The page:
July 27, 2012
Under President Barack Obama's "all of the above" energy strategy, the U.S. has placed a renewed emphasis on diversifying its power supply. Natural gas-fired power plants have taken on a growing portion of the burden from coal, while solar panels and wind turbines are cropping up on rooftops and horizons all around the country.
But one of the most promising new power sources for the U.S. is also the one that will go unseen by most Americans.
According to The Boston Globe, Maine-based Ocean Renewable Power Co. has started work on the first ever tidal power project, but by the time it is completed early this fall there will not be much left for people on the shore to see.
Harnessing the tide
Hydroelectricity has been a significant part of the world's energy picture for more than a century at this point, but there are two types of power technology that researchers have recently begun looking at to take advantage of the tremendous energy available in the ocean.
First is wave power, which uses the motion of water as it rises and falls. These systems can function in a variety of ways, either with static generators in anchored platforms or more recently by pumping water to shore to power a traditional turbine.
The sometimes lower-profile tidal power instead makes use of the motion of water into and away from the shore, relying on the steady and sometimes dramatic movement of the tides to spin a turbine and power a generator. At the strongest point, the media outlet reports, tidal currents can move as fast as seven miles per hour.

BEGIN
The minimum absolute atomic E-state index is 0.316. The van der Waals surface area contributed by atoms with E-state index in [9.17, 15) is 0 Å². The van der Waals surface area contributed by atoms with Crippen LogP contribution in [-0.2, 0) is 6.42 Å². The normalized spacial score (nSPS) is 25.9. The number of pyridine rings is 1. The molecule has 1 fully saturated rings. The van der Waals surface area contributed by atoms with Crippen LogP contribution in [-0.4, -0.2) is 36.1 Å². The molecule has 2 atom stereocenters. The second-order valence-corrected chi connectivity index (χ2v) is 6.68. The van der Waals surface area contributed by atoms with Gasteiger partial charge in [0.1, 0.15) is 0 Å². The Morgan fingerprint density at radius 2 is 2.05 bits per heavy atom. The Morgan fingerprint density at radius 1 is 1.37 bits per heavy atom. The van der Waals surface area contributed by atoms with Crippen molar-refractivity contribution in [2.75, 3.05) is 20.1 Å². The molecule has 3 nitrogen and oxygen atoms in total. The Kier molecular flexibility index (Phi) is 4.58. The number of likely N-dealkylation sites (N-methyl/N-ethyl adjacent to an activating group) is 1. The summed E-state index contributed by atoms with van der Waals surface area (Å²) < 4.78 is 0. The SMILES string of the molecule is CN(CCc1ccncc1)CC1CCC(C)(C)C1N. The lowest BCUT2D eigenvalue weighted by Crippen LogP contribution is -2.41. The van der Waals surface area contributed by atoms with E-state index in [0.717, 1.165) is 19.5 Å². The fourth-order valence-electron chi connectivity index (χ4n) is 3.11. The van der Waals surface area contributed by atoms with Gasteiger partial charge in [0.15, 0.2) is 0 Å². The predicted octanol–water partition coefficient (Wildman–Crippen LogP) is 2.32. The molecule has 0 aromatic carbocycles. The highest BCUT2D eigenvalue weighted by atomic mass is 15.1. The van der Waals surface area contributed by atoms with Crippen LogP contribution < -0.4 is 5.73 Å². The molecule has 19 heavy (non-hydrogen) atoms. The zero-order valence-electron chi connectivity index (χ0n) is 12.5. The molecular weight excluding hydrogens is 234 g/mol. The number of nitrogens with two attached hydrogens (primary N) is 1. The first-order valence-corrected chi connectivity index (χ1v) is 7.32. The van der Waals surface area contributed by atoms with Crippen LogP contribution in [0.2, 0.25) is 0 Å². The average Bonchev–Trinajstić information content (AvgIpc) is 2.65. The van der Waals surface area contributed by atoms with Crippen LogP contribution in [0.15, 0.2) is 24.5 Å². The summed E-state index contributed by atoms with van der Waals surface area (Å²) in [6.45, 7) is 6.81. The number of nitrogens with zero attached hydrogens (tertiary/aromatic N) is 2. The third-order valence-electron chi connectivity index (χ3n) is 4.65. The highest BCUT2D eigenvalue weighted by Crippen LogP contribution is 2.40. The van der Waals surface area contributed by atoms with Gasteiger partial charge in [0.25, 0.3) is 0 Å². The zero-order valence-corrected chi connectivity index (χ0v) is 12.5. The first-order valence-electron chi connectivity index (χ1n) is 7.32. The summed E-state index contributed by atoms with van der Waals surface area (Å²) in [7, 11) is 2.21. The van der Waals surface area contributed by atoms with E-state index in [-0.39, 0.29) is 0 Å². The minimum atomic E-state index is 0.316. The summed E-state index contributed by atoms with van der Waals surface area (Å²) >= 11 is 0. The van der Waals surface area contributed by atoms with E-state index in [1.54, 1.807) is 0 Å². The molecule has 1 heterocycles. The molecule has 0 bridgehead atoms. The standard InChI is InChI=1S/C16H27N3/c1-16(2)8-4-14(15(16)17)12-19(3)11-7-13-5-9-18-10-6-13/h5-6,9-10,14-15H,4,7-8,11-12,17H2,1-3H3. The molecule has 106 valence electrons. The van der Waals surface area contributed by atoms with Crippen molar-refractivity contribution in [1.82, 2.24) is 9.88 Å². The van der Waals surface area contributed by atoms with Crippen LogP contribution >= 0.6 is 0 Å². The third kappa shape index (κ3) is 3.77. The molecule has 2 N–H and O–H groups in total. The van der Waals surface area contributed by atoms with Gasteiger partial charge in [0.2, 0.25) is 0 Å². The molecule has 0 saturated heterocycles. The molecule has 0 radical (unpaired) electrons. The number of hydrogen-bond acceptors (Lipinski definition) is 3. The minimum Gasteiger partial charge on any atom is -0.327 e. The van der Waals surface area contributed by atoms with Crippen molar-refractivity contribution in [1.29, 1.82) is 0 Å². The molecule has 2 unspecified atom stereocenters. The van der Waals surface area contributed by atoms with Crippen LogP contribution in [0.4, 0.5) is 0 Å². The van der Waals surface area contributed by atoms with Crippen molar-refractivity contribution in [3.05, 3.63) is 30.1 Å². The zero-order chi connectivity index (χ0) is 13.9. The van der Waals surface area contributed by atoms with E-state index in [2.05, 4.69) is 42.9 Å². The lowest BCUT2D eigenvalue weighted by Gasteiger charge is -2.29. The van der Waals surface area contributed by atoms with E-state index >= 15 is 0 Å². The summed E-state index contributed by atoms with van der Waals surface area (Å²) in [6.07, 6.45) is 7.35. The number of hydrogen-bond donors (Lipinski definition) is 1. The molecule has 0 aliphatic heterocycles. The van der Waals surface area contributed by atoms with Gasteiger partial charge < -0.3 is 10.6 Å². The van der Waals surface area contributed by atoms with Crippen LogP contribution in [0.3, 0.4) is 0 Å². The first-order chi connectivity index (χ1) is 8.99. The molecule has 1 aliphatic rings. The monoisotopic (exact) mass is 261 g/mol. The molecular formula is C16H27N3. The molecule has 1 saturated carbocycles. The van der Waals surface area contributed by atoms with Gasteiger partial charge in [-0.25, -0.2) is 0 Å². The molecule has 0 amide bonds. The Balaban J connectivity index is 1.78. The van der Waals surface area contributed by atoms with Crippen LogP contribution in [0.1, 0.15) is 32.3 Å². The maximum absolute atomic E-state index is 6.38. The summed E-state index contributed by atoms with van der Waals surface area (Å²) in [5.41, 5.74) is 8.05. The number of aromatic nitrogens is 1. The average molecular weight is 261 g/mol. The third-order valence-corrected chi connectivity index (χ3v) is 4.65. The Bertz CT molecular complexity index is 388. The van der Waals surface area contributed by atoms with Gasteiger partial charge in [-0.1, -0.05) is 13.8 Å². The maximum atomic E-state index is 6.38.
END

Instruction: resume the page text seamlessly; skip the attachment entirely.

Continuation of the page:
Reliability the key
While the U.S. Department of Energy reports that the windiest parts of the country can average wind speeds of more than 22 miles per hour, the difference with tidal power lies in the mass of the fluid. With water being heavier than air, it requires more energy to move at higher speeds, allowing even slower-moving tides to provide greater amounts of energy.
This improved energy density allows Ocean Renewable Power to offer greater amounts of energy with more compact turbines, reducing costs and increasing the potential energy for the footprint of a given plant. In addition, because these turbines are relying on the deeper tidal waters, the projects are effectively invisible from the shore, which helps avoid hassles such as the objections from residents near Massachusetts' planned Cape Wind.
More importantly, however, tidal power differs from so-called intermittent energy sources like wind and solar. Whereas those technologies rely on often unpredictable weather patterns, the U.S. National Oceanic and Atmospheric Administration maintains detailed projections for tidal currents, including time and speed.
"That’s highly valuable to the folks who have to manage the generation and transmission system," Paul Jacobson, project manager at California nonprofit Electric Power Research Institute, explained to the Globe. "To know how much power they can expect to get from a system over time is valuable."
One project in growing field
The Ocean Renewable Power Co. pilot project includes only a single turbine for the time being and is scheduled to be completed this September. According to Technology Review, the one turbine will produce 150 kilowatts of power at its peak, powering around 1,200 homes. After operating for about one year, the company hopes to add several more turbines.
However, Reuters reports a new study from the Carbon Trust estimates that the rapidly growing U.K. tidal power industry could see power prices fall by half when compared to offshore wind in the next 13 years, offering a promising alternative to an oft-troubled industry.